Sometimes, it feels like centuries since I was growing up–not so much in the passage of time, but in the way things were done. Waiting for a phone call meant circling the kitchen for hours on end, possibly toting the boxy cordless down the hall and back for as long as it didn’t ring. Recording a school show or family holiday required a giant contraption that only my father was equipped to handle, resulting in innumerable home movies that would make you seasick just to watch. Vacation photos needed to be taken to the local photo lab and picked up days later, shared with family at gatherings and holidays sometimes months after the actual trip had ended. We have boxes of seemingly ancient Kodak prints filed in flimsy plastic albums that came free at some of the nicer labs. Now, I can instantly show the world which latte I ordered today or get instant feedback on which dress to buy. It’s absolutely mind-blowing to think of how far we’ve progressed in just a handful of decades.
My grandfather was something of a technological revolutionary, working on computers back when they were the size of entire buildings, so naturally he was the first person I knew to own a digital camera. For my 16th birthday, he gifted me with a boxy Hewlett-Packard point-and-shoot, equipped with one whole megapixel and then some, less than most phones come with now. At the time, it was a novelty. Rather than waiting a week or more to see evidence of the misadventures of my friends and classmates, we could view them instantly on the little LCD screen. If someone’s nose looked too big, or someone’s hair was blown unflatteringly, we could delete it and snap another. I could collect them on my hard drive, no physical clutter acquired. But then, in the Great Desktop Crash of ’04, I lost them all.
I can’t blame that crash for the attitudes I developed towards photography afterwards. It was also the social conditioning that came with our march towards Instagram and Snapchat that led me to feel like photography was disposable, something trivial and without consequence. I never took cameras on vacations, choosing to write down my experiences or commit them to detailed, purposeful memory. The camera was cumbersome, and I would rather enjoy living in a moment than stopping to dig a recording device out of my purse, boot it up, and fiddle with the settings until I trusted it to capture the scene. When my last digital camera died in 2012, I never bothered to replace it.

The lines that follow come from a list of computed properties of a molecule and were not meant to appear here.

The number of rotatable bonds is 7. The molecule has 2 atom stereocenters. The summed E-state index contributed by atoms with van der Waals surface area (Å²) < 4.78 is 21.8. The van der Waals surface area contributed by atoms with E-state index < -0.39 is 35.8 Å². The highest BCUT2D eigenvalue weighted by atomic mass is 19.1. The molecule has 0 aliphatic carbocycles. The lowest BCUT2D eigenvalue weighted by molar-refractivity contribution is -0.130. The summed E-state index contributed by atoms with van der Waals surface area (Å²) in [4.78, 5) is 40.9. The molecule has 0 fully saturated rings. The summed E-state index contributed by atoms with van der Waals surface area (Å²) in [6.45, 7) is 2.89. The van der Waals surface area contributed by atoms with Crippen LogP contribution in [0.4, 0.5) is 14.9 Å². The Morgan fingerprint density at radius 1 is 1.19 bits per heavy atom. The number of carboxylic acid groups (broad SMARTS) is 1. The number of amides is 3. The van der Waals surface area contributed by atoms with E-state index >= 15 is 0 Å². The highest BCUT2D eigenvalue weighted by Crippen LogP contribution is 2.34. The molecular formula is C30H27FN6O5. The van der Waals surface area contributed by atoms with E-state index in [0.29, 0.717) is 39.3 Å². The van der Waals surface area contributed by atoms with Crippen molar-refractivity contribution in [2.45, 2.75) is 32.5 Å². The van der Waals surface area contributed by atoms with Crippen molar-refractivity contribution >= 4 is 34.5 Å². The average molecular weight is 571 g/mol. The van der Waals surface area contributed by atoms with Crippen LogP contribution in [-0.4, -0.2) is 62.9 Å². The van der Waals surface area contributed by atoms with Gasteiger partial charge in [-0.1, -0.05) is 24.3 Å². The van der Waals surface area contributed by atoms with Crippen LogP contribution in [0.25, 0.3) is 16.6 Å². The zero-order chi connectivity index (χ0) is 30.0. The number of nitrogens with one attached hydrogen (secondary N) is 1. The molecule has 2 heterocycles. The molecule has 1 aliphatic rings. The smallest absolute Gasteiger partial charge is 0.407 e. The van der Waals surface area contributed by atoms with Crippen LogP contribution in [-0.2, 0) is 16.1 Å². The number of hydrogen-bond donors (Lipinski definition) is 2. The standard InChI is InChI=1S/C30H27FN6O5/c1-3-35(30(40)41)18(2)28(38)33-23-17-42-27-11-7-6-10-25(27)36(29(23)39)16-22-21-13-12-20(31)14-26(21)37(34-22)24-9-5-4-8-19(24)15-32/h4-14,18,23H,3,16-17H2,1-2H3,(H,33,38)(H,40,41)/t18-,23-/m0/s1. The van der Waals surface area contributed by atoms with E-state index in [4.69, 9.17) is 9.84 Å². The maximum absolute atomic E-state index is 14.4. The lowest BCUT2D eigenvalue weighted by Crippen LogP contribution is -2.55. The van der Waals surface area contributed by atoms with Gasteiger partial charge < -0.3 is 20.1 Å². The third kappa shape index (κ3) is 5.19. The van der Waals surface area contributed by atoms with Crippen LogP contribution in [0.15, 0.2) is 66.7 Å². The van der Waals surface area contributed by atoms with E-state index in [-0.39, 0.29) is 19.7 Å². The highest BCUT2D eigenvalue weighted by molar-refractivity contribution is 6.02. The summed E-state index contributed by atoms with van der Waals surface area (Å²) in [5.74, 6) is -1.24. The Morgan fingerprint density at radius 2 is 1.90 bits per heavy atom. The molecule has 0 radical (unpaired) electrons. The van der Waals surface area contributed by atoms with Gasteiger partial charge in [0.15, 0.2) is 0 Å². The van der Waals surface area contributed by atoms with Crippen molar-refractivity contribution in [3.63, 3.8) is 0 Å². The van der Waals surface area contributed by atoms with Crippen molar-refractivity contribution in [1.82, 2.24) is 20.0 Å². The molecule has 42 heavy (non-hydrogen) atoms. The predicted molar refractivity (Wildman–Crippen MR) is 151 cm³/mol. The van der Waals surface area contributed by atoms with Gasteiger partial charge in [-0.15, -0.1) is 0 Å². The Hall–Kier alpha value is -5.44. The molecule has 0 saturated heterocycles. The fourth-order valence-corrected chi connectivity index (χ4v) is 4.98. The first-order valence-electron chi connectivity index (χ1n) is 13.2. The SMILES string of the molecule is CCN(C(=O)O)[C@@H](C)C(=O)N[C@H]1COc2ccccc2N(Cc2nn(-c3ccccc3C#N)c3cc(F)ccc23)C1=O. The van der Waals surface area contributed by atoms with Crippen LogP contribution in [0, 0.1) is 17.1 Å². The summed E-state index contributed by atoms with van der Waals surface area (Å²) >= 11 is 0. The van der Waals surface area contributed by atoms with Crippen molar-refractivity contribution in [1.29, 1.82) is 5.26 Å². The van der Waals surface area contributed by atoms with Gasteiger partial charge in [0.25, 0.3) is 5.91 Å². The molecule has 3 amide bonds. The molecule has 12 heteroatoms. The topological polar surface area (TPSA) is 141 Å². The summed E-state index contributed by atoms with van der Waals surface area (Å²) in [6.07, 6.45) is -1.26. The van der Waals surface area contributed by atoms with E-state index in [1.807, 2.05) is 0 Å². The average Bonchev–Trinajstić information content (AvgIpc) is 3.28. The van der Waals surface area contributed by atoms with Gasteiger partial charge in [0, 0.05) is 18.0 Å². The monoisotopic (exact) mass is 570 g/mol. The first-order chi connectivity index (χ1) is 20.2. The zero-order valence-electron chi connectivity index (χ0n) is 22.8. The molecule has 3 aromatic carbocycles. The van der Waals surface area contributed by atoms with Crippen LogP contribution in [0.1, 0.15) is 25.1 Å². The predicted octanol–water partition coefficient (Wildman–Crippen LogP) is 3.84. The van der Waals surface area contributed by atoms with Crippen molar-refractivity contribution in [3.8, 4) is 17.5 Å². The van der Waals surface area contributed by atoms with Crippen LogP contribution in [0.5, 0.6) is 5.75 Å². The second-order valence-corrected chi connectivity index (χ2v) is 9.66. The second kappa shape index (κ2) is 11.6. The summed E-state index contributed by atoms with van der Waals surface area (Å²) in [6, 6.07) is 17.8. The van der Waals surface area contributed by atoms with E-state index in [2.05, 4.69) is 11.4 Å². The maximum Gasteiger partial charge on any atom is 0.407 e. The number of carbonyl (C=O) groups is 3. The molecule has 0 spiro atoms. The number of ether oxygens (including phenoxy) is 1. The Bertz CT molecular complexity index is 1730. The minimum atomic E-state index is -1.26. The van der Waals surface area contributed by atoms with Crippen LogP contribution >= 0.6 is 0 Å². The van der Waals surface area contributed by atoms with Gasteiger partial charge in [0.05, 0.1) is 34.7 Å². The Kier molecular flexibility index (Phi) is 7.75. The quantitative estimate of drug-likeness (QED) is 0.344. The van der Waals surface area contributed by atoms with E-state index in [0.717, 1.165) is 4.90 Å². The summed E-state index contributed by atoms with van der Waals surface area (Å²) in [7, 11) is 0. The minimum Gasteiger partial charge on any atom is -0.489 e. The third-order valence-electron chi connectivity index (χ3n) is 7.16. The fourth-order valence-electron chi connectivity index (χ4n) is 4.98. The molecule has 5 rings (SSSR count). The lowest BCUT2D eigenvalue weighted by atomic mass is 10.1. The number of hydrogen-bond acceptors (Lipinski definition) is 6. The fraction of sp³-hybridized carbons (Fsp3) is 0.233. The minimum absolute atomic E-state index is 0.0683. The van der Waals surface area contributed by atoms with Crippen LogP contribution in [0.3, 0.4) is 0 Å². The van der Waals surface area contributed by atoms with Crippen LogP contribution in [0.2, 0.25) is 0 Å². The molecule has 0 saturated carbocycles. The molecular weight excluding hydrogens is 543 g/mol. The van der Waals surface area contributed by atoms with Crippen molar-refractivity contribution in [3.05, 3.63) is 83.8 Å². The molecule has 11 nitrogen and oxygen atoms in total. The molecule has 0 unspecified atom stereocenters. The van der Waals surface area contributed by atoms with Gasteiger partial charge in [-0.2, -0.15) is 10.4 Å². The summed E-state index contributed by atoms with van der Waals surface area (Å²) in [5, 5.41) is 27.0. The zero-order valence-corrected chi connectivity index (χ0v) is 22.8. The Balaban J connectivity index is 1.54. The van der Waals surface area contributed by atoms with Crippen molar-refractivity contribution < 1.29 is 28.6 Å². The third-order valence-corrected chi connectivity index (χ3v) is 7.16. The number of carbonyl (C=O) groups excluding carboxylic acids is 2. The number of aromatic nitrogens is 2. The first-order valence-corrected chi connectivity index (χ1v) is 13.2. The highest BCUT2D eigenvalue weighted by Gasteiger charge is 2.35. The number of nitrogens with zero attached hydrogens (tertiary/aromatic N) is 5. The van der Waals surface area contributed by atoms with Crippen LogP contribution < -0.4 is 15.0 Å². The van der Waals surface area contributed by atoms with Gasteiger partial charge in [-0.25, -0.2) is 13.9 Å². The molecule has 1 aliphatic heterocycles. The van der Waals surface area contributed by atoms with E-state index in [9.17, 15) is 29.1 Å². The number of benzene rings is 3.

Then, I found my dad’s old Nikon. Specifically a Nikon FG, with a metal body and several glass lenses, heavier than any camera I’ve ever held before, with a vintage Mickey Mouse strap. Both the camera and the strap were an engagement gift from my mother, after months of researching stats and performance and consumer reports. Sitting forgotten in the basement for years, the battery had died and the roll of film inside had expired, but it was otherwise flawless. And now it was mine. Oddly, there’s something comforting about its weight, the way the aperture clicks into place, the heavy thunk of the curtain when the shutter is hit. Rather than simply capturing a moment, taking the picture becomes its own moment. Each photo documents not only what is in front of the lens, but the ritual that accompanies it: determining the aperture size, focussing the lens, checking the light meter, setting the shutter speed, hitting the shutter, advancing the film… The roll becomes a meditation, a series of practiced movements that produce a sense of oneness with the scene. A zen in which I am merely part of the setting, and the camera is the organ by which I can achieve it. Every exposure is precious, an experiment in light and form, waiting to be revealed when I wash away the excess silver.
When I open the reel and look at the film for the first time, there’s an anxiety released with it. The negative images feel so alien, not at all like the images I thought I took, and sometimes even after printing I don’t remember the picture in front of me. It’s not exactly how my eye remembers it. But it’s almost always how my heart recalls it. A sense of placid calm, a dreamy anticipation, a distant sadness, these are the real subjects. More than any model or flower or mountain rage, the feelings we get from them are the reason to hit the shutter.
Since my adventures with the Nikon, I’ve amassed an arsenal of old cameras: a Canon Rebel, a Minolta 110 Zoom, a reproduction Diana F+, each producing a totally different sort of image. But when I pack my bag for adventures unknown, it’s the Nikon that finds its way inside. Our love affair isn’t over yet, and despite the age gap between us, I suspect we have many years of tenderness before us. I might find myself out with another camera on occasion, but nothing has been able to replace the feeling I get with my Nikon in-hand.